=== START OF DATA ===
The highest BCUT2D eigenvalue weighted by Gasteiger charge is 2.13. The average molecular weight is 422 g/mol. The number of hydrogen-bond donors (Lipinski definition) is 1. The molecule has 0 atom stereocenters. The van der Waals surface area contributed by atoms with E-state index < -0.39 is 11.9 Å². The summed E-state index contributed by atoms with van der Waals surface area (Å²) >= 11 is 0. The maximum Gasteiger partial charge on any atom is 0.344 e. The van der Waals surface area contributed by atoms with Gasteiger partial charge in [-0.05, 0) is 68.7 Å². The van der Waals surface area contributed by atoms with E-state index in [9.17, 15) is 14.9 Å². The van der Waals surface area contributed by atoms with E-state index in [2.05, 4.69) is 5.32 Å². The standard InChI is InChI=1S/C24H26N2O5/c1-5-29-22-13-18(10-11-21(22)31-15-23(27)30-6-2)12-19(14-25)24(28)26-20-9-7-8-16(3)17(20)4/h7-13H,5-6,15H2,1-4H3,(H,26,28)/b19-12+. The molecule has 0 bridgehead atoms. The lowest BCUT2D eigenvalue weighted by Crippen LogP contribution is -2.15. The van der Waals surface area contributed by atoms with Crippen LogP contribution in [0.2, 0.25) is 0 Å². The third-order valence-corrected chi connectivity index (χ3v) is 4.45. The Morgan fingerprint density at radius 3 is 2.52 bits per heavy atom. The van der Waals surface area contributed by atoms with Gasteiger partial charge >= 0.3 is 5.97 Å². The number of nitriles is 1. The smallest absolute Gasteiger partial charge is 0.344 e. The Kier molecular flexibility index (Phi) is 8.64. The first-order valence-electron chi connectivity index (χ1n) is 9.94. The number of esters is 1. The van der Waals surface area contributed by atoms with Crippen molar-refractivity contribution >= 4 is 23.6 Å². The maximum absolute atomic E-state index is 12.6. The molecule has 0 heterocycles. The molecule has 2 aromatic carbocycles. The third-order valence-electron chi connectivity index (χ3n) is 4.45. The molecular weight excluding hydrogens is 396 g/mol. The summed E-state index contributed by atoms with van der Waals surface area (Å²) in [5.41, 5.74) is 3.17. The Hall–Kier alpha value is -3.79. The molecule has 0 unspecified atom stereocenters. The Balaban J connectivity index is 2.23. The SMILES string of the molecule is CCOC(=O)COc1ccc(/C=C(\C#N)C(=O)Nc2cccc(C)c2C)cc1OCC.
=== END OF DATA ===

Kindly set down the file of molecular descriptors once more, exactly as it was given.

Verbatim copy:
The highest BCUT2D eigenvalue weighted by Gasteiger charge is 2.13. The average molecular weight is 422 g/mol. The number of hydrogen-bond donors (Lipinski definition) is 1. The molecule has 0 atom stereocenters. The van der Waals surface area contributed by atoms with E-state index < -0.39 is 11.9 Å². The summed E-state index contributed by atoms with van der Waals surface area (Å²) >= 11 is 0. The maximum Gasteiger partial charge on any atom is 0.344 e. The van der Waals surface area contributed by atoms with Gasteiger partial charge in [-0.05, 0) is 68.7 Å². The van der Waals surface area contributed by atoms with E-state index in [9.17, 15) is 14.9 Å². The van der Waals surface area contributed by atoms with E-state index in [2.05, 4.69) is 5.32 Å². The standard InChI is InChI=1S/C24H26N2O5/c1-5-29-22-13-18(10-11-21(22)31-15-23(27)30-6-2)12-19(14-25)24(28)26-20-9-7-8-16(3)17(20)4/h7-13H,5-6,15H2,1-4H3,(H,26,28)/b19-12+. The molecule has 0 bridgehead atoms. The lowest BCUT2D eigenvalue weighted by Crippen LogP contribution is -2.15. The van der Waals surface area contributed by atoms with Crippen LogP contribution in [0.2, 0.25) is 0 Å². The third-order valence-corrected chi connectivity index (χ3v) is 4.45. The Morgan fingerprint density at radius 3 is 2.52 bits per heavy atom. The van der Waals surface area contributed by atoms with Gasteiger partial charge >= 0.3 is 5.97 Å². The number of nitriles is 1. The smallest absolute Gasteiger partial charge is 0.344 e. The Kier molecular flexibility index (Phi) is 8.64. The first-order valence-electron chi connectivity index (χ1n) is 9.94. The number of esters is 1. The van der Waals surface area contributed by atoms with Crippen molar-refractivity contribution >= 4 is 23.6 Å². The maximum absolute atomic E-state index is 12.6. The molecule has 0 heterocycles. The molecule has 2 aromatic carbocycles. The third-order valence-electron chi connectivity index (χ3n) is 4.45. The molecular weight excluding hydrogens is 396 g/mol. The summed E-state index contributed by atoms with van der Waals surface area (Å²) in [5.41, 5.74) is 3.17. The Hall–Kier alpha value is -3.79. The molecule has 0 unspecified atom stereocenters. The Balaban J connectivity index is 2.23. The SMILES string of the molecule is CCOC(=O)COc1ccc(/C=C(\C#N)C(=O)Nc2cccc(C)c2C)cc1OCC.